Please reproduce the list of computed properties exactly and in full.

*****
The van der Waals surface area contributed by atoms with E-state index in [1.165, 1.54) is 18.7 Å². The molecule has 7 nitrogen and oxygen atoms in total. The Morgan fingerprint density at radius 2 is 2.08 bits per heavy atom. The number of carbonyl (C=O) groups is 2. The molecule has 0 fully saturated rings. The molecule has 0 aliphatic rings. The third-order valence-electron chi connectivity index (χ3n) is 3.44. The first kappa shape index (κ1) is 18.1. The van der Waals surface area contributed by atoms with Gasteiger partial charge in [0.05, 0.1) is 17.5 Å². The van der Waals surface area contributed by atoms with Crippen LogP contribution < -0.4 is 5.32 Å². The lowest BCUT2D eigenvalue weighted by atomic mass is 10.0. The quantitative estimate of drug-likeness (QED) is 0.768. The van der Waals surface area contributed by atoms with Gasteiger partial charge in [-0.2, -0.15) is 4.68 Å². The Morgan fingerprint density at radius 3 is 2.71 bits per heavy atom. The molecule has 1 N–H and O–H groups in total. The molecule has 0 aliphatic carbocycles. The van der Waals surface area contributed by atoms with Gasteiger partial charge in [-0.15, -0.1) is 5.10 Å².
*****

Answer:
The van der Waals surface area contributed by atoms with E-state index in [1.165, 1.54) is 18.7 Å². The molecule has 7 nitrogen and oxygen atoms in total. The Morgan fingerprint density at radius 2 is 2.08 bits per heavy atom. The number of carbonyl (C=O) groups is 2. The molecule has 0 fully saturated rings. The molecule has 0 aliphatic rings. The third-order valence-electron chi connectivity index (χ3n) is 3.44. The first kappa shape index (κ1) is 18.1. The van der Waals surface area contributed by atoms with Gasteiger partial charge in [0.05, 0.1) is 17.5 Å². The van der Waals surface area contributed by atoms with Crippen LogP contribution < -0.4 is 5.32 Å². The lowest BCUT2D eigenvalue weighted by atomic mass is 10.0. The quantitative estimate of drug-likeness (QED) is 0.768. The van der Waals surface area contributed by atoms with Gasteiger partial charge in [-0.2, -0.15) is 4.68 Å². The Morgan fingerprint density at radius 3 is 2.71 bits per heavy atom. The molecule has 1 N–H and O–H groups in total. The molecule has 0 aliphatic carbocycles. The van der Waals surface area contributed by atoms with Gasteiger partial charge in [-0.15, -0.1) is 5.10 Å².